What is this?
This tool allows you to convert any 14p high and 22p wide Bitmap (.bmp) to the seed needed for the Tiny-83 NFT project.
Project Twitter: https://twitter.com/TINY83_nft
Project Open Sea: https://opensea.io/collection/tiny-83
Minting Page: https://tiny-83.github.io/tiny-83/
My Twitter: https://twitter.com/shib_maximalist
My Open Sea: https://opensea.io/shib_maximalist
Create an image with 22×14 pixels and save it as bitmap (.bmp). When you save it, set the coloer depth to 1-Bit. This way pixels will eithe rbe switched on or off (0|1). I used paint.net
git clone https://github.com/shib-maximalist/tiny_83_image_converter cd tiny_83_image_converter py -m pip install -r requirements.txt py main.py
git clone https://github.com/shib-maximalist/tiny_83_image_converter cd tiny_83_image_converter pip install -r requirements.txt python main.py
How does it work?
When I played arround with the minting page
I noticed that the two seed value had a very distinctive influence on the outcome on the screen:
Notice something? Thats binary! Both panes (left and right) are composed of 11×14 pixels. Thats 154 pixels per pane and 308 for the whole image. What we need is a way to address the pixels individually.
Let’s start with our Image:
I took the OHM logo, resized it and edited it to be a 14×22 bitmap. The Image is displayed blury because it’s upscaled by a factor of 10 and your browser tries to fill in the gaps with filtering techniques that do not apply to pixel art. The original size pixture is below the big one.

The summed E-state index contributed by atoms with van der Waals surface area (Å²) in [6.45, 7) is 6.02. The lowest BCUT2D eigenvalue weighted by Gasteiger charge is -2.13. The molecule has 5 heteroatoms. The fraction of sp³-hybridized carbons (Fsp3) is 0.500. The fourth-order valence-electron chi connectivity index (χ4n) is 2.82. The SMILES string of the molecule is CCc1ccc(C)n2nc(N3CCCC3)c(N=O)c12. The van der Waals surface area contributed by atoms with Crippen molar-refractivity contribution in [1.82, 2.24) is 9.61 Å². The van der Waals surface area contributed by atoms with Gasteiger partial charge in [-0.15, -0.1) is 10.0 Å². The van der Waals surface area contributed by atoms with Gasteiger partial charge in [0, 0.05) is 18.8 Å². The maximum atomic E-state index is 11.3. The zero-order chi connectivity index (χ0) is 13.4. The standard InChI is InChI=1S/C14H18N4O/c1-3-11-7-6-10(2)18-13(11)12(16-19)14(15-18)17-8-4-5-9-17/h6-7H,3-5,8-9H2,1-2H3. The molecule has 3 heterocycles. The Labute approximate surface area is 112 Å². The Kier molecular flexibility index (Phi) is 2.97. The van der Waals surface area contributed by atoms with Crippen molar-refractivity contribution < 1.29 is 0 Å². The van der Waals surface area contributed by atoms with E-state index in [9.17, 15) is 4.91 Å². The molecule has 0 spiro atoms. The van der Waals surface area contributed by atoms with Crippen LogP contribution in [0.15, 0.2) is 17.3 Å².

We use these two lines to open the image and turn it into a matrix
image = im.open(img_path) image_array = np.array(image)
This matrix ist just a two-dimensional array that represents where a pixel is black (0) and where a pixel is white (1). We can use an IDE to visualize how it looks:
This matrix gives us a mask which we can apply to the canvas (panes). Imagine it like a sieve. If we pour color on it the canvas will only get painted where the sieve permits it. But what is the canvas? The canvas consists of two panes called left and right. We currently have only one matrix so we have to split it in the middle:
left_split, right_split = np.split(image_array, 2, axis=1)
We did not answer the question what the canvas is. The canvas is this:
slot_map_left = np.array([2 ** x for x in range(h*w)]) slot_map_right = np.array([2 ** x for x in range(h*w)])
This is the magic trick. Each pixel on the canvas (on both individual panes) can be addressed binary via a
2 ** x address. The pixel in the top left corner has the address
2 ** 0 The pixel in the bottom right corner has the address
2 ** 153
The above commands generate two 1-dimensional arrays representing each pixel address per pane. All we have to do now is to multiply these address arrays with their masks:
zip_left_slots = slot_map_left * left_split zip_right_slots = slot_map_right * right_split
The resulting arrays only contain addresses for pixels that we ant to colour (actually it’s the pixels we don’t want to color but in the end it’s the same). The last step is to generate the single number seed from it:
left = zip_left_slots.sum() right = zip_right_slots.sum()
Why do we sum up the whole array? Because it’s binary! Summing the binary addresses is the same as a binary
AND. Awesome! We end up with:
Left: 21764133429535165757682873043452904982125215743 Right: 22835963083295327415964576320725097856141869054
Let’s enter them into the :
I am the original creator of the OHM(3,3) Tiny Calculator. Every other one copied my seed. If you want the original you can get it here: